Opinion | Yoga: Teachers, Tough Love, And The Twinning Of Mind And Body

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My yoga class is a microcosm of modern society. A group of individuals coming together in a spatio-temporal context to achieve different goals. It is also a study in efficiency or its lack; efficiency of not just the body, trying to twist and turn, but also of the belief system. 

It is difficult to adopt any ancient art, craft, belief system or even word without navigating a landmine of sensibilities. For example, it is not easy to assert that hatha yoga or the physical practice of postures (asanas), is not the pure form of yoga. Even though it is seen as the most central yogic practice, this is probably not how yoga originated. And I'm not even referring to the pop styles of yoga practices that have emerged across the world purely thanks to laissez-faire.

Understanding The Yoga Practice

These days, a good deal of breath is wasted, quite literally, on decoding whether yoga practice is geared toward an "inward-oriented detachment from material outcomes and desires", or if it's merely another fitness routine. If it's just the latter, why do some yoga teachers insist on following a puritanical pedagogical system of surrendering one's self? 

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The large-scale export of yoga from the Indian subcontinent to the world began in the early twentieth century when different Indian yogis were evangelising about this Indian knowledge system taking different routes. Swami Vivekananda, for example, may be seen as largely dismissive of yoga's bodily practices and presented it as more of a spiritual system. Ramana Maharshi saw yoga as facilitating a state called self-realisation: "simply being oneself, not knowing anything or becoming anything". Sivananda Saraswati and Tirumalai Krishnamacharya focused on the corporeality of the yoga practice, saw it as a physical fitness regime and even developed new postural systems. Krishnamacharya's student BKS Iyengar went a step ahead and insisted on absolute precision and bodily alignment.

Starting from Vivekananda, all these yogis relied selectively on texts like Patanjali's Yogasutras and the Bhagavad Gita. While some sought to link their postural systems to these spiritual texts, others saw them as merely guiding lights. A practice session of Iyengar Yoga, for example, begins with an invocation to Patanjali. However, Iyengar is not known to have ever compelled his students to adopt any form of Hindu set of beliefs. 

Yoga And Pride

Now, what is a modern yogi or yogini ought to look for before even embarking on this journey? As a regular practitioner now, all I can say is the possibility of annihilation of ego is a good goal to begin with. Once you are on the yoga mat, all your accomplishments and the underlying pride ought to leave the room. If that does not happen after practising for a while, maybe yoga is not for you. Pride, and prejudice, block our path to recovery and healing. It is helpful to think of the practice of yoga as psychotherapy.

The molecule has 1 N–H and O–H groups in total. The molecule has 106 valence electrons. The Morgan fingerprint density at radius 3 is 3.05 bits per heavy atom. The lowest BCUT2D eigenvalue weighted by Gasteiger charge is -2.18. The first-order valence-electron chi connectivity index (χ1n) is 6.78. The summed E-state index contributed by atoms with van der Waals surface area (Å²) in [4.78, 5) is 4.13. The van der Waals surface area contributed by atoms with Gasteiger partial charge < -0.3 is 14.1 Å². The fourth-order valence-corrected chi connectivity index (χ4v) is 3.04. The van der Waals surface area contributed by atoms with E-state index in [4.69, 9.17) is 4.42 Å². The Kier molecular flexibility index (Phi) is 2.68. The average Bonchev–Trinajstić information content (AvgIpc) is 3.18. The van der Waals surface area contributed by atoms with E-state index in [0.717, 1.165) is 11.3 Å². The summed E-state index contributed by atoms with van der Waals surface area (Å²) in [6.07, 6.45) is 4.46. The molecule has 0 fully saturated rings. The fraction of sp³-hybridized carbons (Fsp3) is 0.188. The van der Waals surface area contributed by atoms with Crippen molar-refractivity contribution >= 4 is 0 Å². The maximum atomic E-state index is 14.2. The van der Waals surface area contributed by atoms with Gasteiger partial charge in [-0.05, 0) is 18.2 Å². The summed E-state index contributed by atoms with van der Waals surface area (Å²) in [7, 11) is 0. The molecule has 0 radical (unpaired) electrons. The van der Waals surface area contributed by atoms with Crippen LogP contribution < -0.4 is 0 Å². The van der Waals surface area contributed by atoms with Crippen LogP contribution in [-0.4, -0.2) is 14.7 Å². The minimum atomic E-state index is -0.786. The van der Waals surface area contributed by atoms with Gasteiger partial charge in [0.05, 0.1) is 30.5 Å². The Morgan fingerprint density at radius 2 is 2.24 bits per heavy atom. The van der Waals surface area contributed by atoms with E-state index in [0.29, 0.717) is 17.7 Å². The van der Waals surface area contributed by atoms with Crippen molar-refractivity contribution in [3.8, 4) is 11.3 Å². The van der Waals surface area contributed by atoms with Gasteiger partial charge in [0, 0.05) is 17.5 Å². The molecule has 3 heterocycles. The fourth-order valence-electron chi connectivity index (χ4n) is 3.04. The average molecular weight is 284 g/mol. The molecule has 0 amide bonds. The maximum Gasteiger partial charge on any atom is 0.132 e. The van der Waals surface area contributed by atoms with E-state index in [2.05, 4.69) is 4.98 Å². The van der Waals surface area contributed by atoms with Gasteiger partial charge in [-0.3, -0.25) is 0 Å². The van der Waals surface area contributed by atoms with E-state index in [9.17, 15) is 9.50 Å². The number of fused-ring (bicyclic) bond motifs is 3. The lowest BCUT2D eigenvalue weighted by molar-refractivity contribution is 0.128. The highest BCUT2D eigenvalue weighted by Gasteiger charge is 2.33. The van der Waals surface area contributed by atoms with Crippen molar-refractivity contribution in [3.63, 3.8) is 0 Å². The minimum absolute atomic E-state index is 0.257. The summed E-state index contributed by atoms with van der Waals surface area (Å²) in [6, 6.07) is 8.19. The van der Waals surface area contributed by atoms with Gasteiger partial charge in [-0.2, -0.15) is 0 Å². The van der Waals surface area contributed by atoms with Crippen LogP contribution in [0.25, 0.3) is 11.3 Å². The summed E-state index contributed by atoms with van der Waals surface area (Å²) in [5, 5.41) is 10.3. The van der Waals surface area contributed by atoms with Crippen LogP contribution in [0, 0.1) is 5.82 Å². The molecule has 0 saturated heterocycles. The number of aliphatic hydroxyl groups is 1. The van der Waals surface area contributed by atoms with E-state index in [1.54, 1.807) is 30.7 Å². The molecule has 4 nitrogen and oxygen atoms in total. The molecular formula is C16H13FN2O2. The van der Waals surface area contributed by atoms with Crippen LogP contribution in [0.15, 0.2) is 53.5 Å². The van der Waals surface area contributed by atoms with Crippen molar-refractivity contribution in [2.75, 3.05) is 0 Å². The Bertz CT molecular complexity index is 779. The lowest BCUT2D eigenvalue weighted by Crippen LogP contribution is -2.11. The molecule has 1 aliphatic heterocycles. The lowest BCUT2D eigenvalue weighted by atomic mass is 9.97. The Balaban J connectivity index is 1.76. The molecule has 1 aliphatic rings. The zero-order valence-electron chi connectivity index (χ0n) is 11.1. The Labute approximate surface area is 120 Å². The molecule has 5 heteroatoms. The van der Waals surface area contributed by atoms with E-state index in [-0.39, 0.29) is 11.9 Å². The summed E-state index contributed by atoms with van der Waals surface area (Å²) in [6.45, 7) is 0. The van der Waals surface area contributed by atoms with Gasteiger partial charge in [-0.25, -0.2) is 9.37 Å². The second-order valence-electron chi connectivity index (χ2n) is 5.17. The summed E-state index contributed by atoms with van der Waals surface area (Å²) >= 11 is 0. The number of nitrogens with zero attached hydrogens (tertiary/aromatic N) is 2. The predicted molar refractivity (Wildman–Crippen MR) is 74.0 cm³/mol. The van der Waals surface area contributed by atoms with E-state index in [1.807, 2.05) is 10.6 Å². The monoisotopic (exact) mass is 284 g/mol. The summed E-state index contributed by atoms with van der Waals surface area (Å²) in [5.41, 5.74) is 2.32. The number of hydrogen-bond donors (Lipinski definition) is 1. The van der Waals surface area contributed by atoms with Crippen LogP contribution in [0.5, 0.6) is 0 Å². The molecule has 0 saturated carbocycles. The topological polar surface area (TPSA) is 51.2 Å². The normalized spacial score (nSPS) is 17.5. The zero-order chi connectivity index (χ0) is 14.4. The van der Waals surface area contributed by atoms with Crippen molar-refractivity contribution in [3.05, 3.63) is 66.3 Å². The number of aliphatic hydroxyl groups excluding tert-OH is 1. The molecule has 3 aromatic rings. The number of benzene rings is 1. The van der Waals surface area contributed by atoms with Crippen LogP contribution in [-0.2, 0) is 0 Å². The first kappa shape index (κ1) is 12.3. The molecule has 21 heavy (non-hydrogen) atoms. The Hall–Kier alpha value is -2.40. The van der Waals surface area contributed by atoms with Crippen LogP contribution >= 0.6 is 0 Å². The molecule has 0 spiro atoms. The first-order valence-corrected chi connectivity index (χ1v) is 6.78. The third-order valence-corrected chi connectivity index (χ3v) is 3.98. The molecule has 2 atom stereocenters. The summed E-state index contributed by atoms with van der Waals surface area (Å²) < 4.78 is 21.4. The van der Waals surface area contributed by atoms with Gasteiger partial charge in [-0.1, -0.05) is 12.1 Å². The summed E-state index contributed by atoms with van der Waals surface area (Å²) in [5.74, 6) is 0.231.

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I have many vices, but pride is not one of them. So what have I gained on the yoga mat? Looking back at my brief journey, I can confirm that yoga has given me the patience to deal with other people's pride. I have learnt to remove myself from situations and contexts where pride overran. I also realised that relying on your innate virtues is not very helpful in any situation: intent must be followed by action, or it is pointless. Yoga practice has also made me more fearless in terms of expressing myself. The reason is simple. Once you are on the mat, you are aware of every tissue of your body. What it is capable of and what must wait. Hypocrisy on the yoga mat is the gateway to a hospital bed.

I may not be the fittest person around, thanks to my Covid-ravaged body, but yoga has encouraged me to look out for myself. It has allowed me to differentiate between vacuous, gentle words and harsh, painful instructions. While my heart may crave the former, I understand the importance of the bitter verbal pill.

Improving The Body - And Mind

I've stuck to my yoga teacher for a while now, despite her not-so-affable demeanour, because it's clear to me what her pedagogy is. Tough love. Most people use "tough love" to mask their cruelty and lack of empathy. It is a much-maligned phrase today with its history of hiding abuse. To some, my teacher's words may come across as abuse (they surely are not gentle!). I have seen many of them deregistering from the programmes. 

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Lest this essay be seen as an apology for my teacher's pedagogy, let me iterate, that we are not close in personal life. Our interactions are strictly in the space and context of the yoga practice. I am not striving to be either the best or a favourite student. What defines this relationship, however, is her doggedness to make my body - and therefore, mind - the best that it can be and my often frustrated attempts to do the same. Neither is giving up. 

(Nishtha Gautam is a Delhi-based author and academic.)

Disclaimer: These are the personal opinions of the author